In this difficult time, azureazure is here for you. We are committed to helping both our readers and the industries that have been most impacted by the pandemic. Until the crisis is over, we will be publishing relevant content alongside our regular stories, which we hope offer you a few moments of escape. We would like to hear from you. Email us at firstname.lastname@example.org
Born into a Japanese family in Washington State, (1905-1990) studied architecture at the University of Washington. The Japanese-American artist is credited as one of the founders of the American Studio Craft movement, and his work has left and indelible mark on 20th century furniture design.
Nakashima drew inspiration from the Shakers, and every piece is steeped in the traditional Japanese reverence for wood and love of nature. Until his death in 1990, he worked from his studio in New Hope, Pennsylvania. He created pieces for haute furniture makers Knoll and Widdicomb-Mueller, for whom he worked from 1958 to 1961.
The 70s are considered the golden age for this artist. During this time, he worked with precious woods, while refining his exquisite technique. The directors of the design wing of the famed auction house Phillips de Pury, have consistently expressed their admiration forNakashima’s work, especially the pieces produced during his more mature period: the 1970s and 80s. In December 2010 the auction house sold a 1981 Nakashima table for $104,500.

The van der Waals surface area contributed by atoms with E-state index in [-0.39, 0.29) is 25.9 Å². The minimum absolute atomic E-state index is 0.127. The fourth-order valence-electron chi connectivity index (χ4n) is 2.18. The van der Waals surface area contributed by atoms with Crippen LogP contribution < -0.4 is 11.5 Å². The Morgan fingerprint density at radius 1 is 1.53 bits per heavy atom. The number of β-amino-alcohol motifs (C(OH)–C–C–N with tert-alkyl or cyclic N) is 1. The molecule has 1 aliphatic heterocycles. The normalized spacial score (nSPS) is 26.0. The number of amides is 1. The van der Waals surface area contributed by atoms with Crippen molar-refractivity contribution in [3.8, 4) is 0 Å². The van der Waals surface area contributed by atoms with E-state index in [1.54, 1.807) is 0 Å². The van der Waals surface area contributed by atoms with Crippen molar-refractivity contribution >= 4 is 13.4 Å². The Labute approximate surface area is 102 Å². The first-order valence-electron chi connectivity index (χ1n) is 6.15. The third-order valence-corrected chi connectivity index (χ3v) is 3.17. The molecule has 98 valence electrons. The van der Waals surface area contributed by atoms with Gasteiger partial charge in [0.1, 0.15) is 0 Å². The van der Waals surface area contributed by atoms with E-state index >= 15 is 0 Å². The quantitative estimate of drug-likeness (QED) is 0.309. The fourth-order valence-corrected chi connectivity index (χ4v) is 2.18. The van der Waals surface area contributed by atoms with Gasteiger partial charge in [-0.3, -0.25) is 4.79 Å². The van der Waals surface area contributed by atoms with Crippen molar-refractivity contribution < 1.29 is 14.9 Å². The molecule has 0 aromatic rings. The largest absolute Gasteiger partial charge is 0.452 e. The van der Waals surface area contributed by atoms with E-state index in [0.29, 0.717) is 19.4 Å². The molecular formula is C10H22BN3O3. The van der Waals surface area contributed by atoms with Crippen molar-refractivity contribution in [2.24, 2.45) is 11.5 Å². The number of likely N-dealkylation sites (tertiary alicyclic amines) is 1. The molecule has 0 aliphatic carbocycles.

Perhaps his greatest contribution to art is his originality. He specialized in beautiful tables, lovingly crafted from large pieces of wood in their natural state and following the wood grain, whenever possible. His benches, chairs and lamps are also highly coveted by collectors and decorators. Nakashima shares the list of most sought out furniture designers with Carlo Mollino, Jean Prouvé and Marc Newson, according to the experts. Collectors are particularly drawn to two lines from the 1980’s: Sanso and Bahut, of which only a few pieces were made before the artist’s death. His designs continue to command high asking prices, but have failed to break record sales since 2006, when his famous Arlyn table sold at Sotheby’s for $822,400. But despite the economic woes of the last few years, auction houses still believe that the market for his work will continue to grow.
Nakashima rarely signed or dated his finished works. Unless required by the client, the pieces were only identified by the client’s name, the type of wood or the purchase receipts with the order number. In August 2008, his studio was designated a National Historic Landmark, and one of his workshops in Japan currently houses a Museum and Gallery for his works.
Since his death at the age of 85, daughter Mira is at the helm of the Nakashima Woodworker Studio, which produces approximately 65 models, including her father’s originals and works created by Mira. Occasionally, works initiated by Nakashima and finished by his daughter are credited to both.
The possibility of visiting the Studio to select the wood and work with Mira in the final manufacturing process is, for many, a real luxury and a connection to the legacy of George Nakashima.
For more information visit: www.nakashimawoodworker.com ■